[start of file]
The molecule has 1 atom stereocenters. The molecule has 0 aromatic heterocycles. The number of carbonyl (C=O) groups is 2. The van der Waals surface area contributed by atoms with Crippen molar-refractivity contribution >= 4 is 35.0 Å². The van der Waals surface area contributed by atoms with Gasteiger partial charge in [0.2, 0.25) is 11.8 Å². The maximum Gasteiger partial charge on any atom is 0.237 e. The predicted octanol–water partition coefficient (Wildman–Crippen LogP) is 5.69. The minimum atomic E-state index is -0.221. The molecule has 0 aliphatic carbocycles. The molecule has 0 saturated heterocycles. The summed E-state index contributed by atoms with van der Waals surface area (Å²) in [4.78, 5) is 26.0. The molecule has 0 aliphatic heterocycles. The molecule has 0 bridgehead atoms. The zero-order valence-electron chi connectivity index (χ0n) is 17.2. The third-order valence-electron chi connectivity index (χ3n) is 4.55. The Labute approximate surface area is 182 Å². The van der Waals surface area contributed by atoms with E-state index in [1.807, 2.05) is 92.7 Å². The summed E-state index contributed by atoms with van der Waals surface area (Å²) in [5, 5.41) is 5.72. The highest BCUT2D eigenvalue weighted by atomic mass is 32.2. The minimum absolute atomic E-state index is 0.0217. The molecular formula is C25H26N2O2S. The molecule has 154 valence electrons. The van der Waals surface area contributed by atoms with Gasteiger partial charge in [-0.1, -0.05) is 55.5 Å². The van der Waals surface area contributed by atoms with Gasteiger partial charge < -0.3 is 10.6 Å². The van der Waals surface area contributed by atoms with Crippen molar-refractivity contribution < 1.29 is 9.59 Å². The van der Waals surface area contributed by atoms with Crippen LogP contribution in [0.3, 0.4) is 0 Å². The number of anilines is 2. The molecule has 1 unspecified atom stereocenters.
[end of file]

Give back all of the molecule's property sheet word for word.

The molecule has 1 atom stereocenters. The molecule has 0 aromatic heterocycles. The number of carbonyl (C=O) groups is 2. The van der Waals surface area contributed by atoms with Crippen molar-refractivity contribution >= 4 is 35.0 Å². The van der Waals surface area contributed by atoms with Gasteiger partial charge in [0.2, 0.25) is 11.8 Å². The maximum Gasteiger partial charge on any atom is 0.237 e. The predicted octanol–water partition coefficient (Wildman–Crippen LogP) is 5.69. The minimum atomic E-state index is -0.221. The molecule has 0 aliphatic carbocycles. The molecule has 0 saturated heterocycles. The summed E-state index contributed by atoms with van der Waals surface area (Å²) in [4.78, 5) is 26.0. The molecule has 0 aliphatic heterocycles. The molecule has 0 bridgehead atoms. The zero-order valence-electron chi connectivity index (χ0n) is 17.2. The third-order valence-electron chi connectivity index (χ3n) is 4.55. The Labute approximate surface area is 182 Å². The van der Waals surface area contributed by atoms with E-state index in [1.807, 2.05) is 92.7 Å². The summed E-state index contributed by atoms with van der Waals surface area (Å²) in [5, 5.41) is 5.72. The highest BCUT2D eigenvalue weighted by atomic mass is 32.2. The minimum absolute atomic E-state index is 0.0217. The molecular formula is C25H26N2O2S. The molecule has 154 valence electrons. The van der Waals surface area contributed by atoms with Gasteiger partial charge in [-0.1, -0.05) is 55.5 Å². The van der Waals surface area contributed by atoms with Gasteiger partial charge < -0.3 is 10.6 Å². The van der Waals surface area contributed by atoms with Crippen molar-refractivity contribution < 1.29 is 9.59 Å². The van der Waals surface area contributed by atoms with Crippen LogP contribution in [0.3, 0.4) is 0 Å². The number of anilines is 2. The molecule has 1 unspecified atom stereocenters.